Just because Andy Reid is the NFL’s longest-tenured head coach doesn’t mean his position with the Philadelphia Eagles is secured by any means. Ever since taking over in 1999, Reid has been able to elevate the Eagles franchise from mediocrity into the upper echelon of the league, but has never been able to deliver the City of Brotherly Love what it desires most.
Despite his Super Bowl shortcomings, Reid has been so successful mostly because he has proven to be a master in judgment and has made the right calls in terms of personnel—most notably his often crazed quarterback situation.
The decisions to trade Donovan McNabb and Kevin Kolb carry heavy influences from Reid, and have undoubtedly favored the Eagles in terms of value. Reid also had an undeniable role in Michael Vick’s resurgent 2010 season—a season that proved Vick can still be one of the NFL’s supreme talents. However, his disappointing 2011 season coupled with his four-interception Week 1 performance have many questioning Reid’s decision to stick with Vick.
Big Red has always gotten the most out of players because he in turn has had their back during their darkest hour. Last season, during what many considered as an off year for DeSean Jackson, Reid stuck by his disgruntled wideout and ultimately rewarded him with a long-term contract with the faith that he’d return to Pro Bowl form.
Now while it is this kind of faith that has made him such a player-friendly coach, it is this type of loyalty that may ultimately cost him his coaching gig.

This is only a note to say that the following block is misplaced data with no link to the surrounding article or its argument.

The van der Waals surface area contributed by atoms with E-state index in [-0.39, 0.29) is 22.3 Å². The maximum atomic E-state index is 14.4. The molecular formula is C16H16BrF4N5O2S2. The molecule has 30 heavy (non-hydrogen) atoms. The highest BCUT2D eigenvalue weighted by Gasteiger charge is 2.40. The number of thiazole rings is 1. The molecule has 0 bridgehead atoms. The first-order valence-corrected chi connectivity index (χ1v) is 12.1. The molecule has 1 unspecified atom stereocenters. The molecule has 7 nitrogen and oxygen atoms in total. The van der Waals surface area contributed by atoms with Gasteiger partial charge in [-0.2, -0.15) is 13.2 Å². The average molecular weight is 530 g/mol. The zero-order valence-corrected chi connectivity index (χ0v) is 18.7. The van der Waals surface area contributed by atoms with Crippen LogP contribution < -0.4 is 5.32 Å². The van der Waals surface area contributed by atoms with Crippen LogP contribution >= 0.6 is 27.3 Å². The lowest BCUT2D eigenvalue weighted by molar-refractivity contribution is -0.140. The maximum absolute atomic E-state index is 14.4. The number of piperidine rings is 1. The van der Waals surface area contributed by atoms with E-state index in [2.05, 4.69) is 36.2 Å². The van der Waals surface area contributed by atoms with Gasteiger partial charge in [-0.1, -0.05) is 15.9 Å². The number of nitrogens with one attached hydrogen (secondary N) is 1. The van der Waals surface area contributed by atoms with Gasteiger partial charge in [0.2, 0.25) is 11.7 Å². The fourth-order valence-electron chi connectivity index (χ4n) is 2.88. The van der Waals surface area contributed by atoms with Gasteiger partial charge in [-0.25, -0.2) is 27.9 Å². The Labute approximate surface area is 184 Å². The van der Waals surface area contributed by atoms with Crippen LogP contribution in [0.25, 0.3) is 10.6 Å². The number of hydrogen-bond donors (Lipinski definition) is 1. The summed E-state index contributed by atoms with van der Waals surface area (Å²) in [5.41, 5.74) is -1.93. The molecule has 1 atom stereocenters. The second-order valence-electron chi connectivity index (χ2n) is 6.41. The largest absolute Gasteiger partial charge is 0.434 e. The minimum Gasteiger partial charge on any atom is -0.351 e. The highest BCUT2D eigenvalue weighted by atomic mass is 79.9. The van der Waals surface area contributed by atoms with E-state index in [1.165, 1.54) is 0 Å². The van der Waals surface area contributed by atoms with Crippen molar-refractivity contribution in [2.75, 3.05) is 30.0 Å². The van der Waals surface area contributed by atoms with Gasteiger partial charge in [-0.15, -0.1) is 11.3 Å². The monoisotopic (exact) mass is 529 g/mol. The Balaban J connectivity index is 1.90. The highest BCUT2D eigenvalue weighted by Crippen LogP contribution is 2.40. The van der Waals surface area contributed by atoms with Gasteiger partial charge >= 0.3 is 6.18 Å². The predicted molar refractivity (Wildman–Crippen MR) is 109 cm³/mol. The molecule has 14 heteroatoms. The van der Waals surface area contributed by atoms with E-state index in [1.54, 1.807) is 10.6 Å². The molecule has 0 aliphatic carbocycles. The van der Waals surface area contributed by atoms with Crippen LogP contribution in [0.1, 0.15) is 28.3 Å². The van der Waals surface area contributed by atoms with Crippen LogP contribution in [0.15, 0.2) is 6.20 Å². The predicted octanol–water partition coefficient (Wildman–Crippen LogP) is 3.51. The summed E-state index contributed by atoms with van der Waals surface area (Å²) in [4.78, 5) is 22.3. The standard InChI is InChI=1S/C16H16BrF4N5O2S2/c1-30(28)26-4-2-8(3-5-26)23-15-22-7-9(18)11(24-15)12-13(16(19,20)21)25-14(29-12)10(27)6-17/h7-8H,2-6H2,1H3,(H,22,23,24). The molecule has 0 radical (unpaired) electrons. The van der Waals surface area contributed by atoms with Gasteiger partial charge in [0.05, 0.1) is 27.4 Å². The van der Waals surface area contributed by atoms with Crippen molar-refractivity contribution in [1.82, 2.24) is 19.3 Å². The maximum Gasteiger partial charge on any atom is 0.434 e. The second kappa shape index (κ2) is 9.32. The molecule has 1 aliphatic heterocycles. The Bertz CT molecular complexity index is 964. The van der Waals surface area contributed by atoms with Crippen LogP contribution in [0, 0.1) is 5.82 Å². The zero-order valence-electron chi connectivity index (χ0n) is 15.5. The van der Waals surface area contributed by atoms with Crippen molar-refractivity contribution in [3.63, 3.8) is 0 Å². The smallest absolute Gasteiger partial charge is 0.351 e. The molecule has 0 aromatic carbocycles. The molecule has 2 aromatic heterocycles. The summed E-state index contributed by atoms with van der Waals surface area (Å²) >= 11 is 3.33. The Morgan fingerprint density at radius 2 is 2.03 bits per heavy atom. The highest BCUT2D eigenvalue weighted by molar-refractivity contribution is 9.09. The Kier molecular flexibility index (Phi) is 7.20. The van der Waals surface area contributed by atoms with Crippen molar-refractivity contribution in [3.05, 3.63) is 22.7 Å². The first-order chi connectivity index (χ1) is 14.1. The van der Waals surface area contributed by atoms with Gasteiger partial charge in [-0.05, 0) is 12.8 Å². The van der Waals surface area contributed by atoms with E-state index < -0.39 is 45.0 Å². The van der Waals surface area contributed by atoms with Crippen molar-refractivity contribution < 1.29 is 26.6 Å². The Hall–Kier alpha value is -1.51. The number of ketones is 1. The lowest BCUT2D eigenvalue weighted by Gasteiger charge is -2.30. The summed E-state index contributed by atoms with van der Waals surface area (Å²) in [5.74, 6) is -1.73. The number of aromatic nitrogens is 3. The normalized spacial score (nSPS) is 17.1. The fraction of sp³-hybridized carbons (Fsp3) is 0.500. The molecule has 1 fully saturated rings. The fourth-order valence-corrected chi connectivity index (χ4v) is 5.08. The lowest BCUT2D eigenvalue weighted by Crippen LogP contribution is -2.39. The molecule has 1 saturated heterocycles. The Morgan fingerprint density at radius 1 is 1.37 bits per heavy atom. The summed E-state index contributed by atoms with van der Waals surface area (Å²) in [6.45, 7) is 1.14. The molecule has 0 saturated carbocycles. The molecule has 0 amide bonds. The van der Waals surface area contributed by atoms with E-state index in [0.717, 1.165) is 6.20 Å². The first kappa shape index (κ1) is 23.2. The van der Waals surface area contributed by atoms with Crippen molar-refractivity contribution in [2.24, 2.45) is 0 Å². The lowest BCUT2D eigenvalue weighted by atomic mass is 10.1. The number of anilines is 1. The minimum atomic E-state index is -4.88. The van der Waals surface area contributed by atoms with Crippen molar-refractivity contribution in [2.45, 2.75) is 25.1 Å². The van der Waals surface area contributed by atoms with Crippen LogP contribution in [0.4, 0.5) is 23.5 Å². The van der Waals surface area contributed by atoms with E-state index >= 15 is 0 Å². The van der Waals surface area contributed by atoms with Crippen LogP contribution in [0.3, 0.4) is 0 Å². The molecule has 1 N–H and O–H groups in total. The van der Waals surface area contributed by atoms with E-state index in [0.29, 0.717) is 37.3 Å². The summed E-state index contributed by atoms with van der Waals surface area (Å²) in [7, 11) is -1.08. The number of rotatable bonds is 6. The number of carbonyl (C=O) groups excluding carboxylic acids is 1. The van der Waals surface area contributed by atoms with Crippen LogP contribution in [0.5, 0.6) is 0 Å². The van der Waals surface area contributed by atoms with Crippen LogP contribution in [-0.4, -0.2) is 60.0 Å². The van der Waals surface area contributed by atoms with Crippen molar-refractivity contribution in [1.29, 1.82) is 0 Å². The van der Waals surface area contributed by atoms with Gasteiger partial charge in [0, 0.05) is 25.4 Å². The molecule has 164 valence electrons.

Vick undoubtedly played his worst game in an Eagles uniform against a Cleveland Browns team that is considered to be widely inferior. His four picks and two fumbles are only masked by the fact he was able to orchestrate a 91-yard game-winning drive. And to be quite honest, if it weren’t for a come-from-behind victory, many fans would be calling for the debut of rookie backup Nick Foles in Week 2.
Even with all of Vick’s miscues, Reid (via ESPN.com) was quick to point out, “It wasn't a one-man show. Everybody had a piece of this pie. From me to the coaches...to the play-calling, the penalties.”
And although these are all reasonable claims, Vick’s lack of ball security and poor decision making ultimately fall upon his shoulders and his alone. If Vick continues to play so recklessly, the Eagles will have no chance at an extended playoff run and might as well look towards the future and jump start the Foles era.
As of right now, Philly fans have no choice but to trust that Reid will do what’s best for the team, and chances are that he’ll continue with Vick as his No. 1 quarterback. But if Vick continues to falter, Reid’s decision (or lack thereof) to pull his starter just might be what shows him the door out of Philadelphia.
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